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Saturday, October 17, 2015

The Paladin Caper (Rogues of the Republic #3)The Paladin Caper by Patrick Weekes
My rating: 5 of 5 stars

And the third one's the charm.

I loved this. I thought I loved the second novel, but this one pulls me by my heart strings just as much as it pulled my absolute gushing love of plot and twist. It turned out to be much less of a heist novel than the previous two, but that's okay because what we've got instead is a truly evolving team up against a truly, magnificently difficult enemy.

The best part is how all of it ties so very tightly to the previous two novels. From the spoiler spoiler spoiler in the first novel, to the spoiler spoiler spoiler spoiler spoiler spoiler in the second novel, to how each and every one of those wonderful bits and pieces wove together to make spoiler spoiler spoiler spoiler spoiler spoiler spoiler spoiler, when even a fantastic Now/Then sidebar that illustrates exactly how the spoiler spoiler spoiler spoiler spoiler spoiler spoiler worked out, and even then, I still can't figure out if Loch's plan worked because she's just that good or that she's relying on only a hella-huge pool of luck and goodwill.

I could give you a breakdown of all those spoiler bits, but I'm not. It's not fair to any of you sitting on the fence about picking up these novels, because YOU really NEED to READ them. You'll know exactly what I mean and be just as fucking delighted as I was.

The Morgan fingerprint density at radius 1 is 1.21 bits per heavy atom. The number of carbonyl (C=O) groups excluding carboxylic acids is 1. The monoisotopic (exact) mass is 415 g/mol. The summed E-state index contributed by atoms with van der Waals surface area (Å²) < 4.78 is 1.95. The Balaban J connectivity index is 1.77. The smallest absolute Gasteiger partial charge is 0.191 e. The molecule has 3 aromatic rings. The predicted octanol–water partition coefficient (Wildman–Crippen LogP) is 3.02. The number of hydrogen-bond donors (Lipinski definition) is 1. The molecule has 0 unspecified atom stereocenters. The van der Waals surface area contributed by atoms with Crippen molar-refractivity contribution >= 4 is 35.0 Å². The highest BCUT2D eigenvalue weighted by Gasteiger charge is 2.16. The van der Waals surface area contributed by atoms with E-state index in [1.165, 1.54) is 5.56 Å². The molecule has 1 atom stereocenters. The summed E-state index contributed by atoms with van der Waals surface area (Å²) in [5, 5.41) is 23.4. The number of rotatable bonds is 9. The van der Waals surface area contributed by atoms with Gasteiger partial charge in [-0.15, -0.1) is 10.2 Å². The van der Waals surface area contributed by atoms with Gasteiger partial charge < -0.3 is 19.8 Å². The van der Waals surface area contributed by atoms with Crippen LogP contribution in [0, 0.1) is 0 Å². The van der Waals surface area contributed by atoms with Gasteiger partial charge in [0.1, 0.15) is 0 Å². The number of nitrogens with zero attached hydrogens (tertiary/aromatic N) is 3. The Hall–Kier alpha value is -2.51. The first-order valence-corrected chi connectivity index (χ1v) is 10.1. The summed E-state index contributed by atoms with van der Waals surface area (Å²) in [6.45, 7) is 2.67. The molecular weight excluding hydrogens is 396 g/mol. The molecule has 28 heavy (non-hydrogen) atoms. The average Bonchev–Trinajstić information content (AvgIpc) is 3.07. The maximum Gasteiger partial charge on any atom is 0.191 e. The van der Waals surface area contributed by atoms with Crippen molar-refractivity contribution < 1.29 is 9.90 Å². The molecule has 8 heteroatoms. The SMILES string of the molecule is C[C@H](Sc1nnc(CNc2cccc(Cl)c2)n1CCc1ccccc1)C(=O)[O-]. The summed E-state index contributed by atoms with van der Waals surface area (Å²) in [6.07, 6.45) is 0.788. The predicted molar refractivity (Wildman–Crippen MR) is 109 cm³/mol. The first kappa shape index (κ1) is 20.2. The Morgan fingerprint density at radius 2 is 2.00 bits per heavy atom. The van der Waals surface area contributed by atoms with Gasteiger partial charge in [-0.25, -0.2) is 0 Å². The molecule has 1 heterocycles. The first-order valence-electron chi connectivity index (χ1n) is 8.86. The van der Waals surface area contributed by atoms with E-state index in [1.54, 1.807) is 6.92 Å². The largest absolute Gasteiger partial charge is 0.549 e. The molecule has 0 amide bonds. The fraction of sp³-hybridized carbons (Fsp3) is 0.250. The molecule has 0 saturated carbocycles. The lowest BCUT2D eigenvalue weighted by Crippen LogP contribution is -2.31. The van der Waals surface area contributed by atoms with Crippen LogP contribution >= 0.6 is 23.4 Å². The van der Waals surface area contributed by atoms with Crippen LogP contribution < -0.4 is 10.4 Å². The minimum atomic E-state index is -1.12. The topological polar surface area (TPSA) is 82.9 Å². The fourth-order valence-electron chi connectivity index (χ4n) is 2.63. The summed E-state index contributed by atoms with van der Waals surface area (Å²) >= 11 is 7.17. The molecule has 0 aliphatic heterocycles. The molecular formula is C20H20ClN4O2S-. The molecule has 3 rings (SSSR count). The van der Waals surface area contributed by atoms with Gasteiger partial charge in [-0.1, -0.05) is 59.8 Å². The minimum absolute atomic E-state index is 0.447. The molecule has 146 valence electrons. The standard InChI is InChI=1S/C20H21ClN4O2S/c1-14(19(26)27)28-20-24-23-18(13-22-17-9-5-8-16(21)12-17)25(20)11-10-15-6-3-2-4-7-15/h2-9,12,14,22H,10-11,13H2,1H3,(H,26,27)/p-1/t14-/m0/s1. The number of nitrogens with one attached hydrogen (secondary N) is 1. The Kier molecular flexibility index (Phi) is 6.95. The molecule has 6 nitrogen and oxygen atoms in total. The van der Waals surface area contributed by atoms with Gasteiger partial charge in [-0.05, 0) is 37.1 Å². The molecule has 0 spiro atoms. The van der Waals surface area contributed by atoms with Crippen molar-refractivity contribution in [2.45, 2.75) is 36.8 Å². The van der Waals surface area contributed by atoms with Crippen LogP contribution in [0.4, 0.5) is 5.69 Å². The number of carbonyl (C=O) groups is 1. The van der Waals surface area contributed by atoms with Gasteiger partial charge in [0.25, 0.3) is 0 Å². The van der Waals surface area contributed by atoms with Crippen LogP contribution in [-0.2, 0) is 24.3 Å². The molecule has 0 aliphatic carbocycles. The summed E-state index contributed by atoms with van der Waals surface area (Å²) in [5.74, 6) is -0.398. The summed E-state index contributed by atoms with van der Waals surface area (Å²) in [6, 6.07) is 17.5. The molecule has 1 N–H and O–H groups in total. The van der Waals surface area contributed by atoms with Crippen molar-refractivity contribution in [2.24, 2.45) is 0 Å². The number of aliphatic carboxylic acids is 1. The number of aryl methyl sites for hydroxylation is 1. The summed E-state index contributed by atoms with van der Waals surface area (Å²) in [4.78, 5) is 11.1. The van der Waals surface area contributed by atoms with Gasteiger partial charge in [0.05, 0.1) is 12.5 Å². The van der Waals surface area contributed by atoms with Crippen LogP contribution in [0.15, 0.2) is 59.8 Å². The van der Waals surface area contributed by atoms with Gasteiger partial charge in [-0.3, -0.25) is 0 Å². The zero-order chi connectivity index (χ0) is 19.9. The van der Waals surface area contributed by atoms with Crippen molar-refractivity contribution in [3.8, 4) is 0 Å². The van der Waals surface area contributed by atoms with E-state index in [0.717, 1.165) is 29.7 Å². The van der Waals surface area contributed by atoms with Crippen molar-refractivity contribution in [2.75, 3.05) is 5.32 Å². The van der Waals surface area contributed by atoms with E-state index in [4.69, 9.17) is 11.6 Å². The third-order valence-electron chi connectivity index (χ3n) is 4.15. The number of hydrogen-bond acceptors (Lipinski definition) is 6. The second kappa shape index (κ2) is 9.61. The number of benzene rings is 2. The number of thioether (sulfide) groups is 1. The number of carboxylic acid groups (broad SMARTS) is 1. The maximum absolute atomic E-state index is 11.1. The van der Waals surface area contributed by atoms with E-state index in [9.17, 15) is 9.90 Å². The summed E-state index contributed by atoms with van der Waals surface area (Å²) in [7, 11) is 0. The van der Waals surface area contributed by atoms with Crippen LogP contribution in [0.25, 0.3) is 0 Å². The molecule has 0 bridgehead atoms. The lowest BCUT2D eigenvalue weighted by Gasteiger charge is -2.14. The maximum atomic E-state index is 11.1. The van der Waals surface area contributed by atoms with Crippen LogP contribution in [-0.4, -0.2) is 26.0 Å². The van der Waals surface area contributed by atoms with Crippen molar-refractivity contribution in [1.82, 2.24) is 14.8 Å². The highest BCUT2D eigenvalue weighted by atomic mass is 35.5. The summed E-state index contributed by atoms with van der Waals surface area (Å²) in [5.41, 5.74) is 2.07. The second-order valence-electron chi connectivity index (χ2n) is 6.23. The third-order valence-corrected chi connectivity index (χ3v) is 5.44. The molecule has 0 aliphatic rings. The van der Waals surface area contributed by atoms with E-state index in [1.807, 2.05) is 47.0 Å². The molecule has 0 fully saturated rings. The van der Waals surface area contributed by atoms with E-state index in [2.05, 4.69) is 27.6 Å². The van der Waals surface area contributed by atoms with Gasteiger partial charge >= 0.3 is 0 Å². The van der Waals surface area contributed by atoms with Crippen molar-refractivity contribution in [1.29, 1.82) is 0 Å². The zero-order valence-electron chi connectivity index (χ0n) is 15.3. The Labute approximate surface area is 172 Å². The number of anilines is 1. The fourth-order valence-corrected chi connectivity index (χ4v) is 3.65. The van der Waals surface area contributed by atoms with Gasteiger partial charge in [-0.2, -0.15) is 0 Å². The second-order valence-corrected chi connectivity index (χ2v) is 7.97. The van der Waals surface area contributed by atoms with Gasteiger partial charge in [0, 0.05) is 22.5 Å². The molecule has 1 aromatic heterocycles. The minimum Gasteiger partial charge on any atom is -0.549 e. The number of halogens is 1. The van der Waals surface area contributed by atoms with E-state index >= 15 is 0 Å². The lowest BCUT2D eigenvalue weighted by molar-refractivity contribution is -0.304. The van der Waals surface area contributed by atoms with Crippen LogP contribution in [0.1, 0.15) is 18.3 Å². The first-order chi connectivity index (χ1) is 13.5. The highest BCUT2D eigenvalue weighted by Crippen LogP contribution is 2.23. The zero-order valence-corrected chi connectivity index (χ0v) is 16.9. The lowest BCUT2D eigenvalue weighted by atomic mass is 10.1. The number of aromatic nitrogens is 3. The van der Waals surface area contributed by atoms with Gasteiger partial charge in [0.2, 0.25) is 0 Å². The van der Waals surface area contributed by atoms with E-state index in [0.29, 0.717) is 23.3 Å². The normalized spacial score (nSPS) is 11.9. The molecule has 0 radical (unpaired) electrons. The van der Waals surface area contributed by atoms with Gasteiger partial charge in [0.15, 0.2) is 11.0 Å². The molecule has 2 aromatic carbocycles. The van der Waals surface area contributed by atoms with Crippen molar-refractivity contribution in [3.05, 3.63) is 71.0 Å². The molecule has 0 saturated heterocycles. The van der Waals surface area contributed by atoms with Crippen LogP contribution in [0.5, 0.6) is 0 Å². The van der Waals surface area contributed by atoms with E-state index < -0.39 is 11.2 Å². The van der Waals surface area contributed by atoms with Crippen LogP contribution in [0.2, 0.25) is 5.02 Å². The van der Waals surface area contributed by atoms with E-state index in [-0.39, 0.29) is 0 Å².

The writing is damn fine. Everything is super crystal. The action scenes are absolutely fantastic, quick, colorful, and always in the service to the story. Even the character development twists flow like water, both contrary and obvious in retrospect.

And while I'm on about that: Having a love/death priestess on the team IS really and truly a GOOD REASON why there's so many damn hookups happening all over the place. It was never overboard, but it was definitely delightful and so damn necessary to the plot. My heart jumped into my throat, damn it. There were way too many serious reversals for our loveable heroes, even ones that I couldn't quite stomach. (I couldn't stomach one just because I loved his character too much.) Still, keep reading, because I'll tell you now that it is a cry-worthy ending.

Saying that this novel is satisfying just isn't cutting it. It's more of a fist-pumping gushfest of an ending that remains, even now, so bittersweet that I think I want to go lay down and cry.

Thanks, Netgalley!

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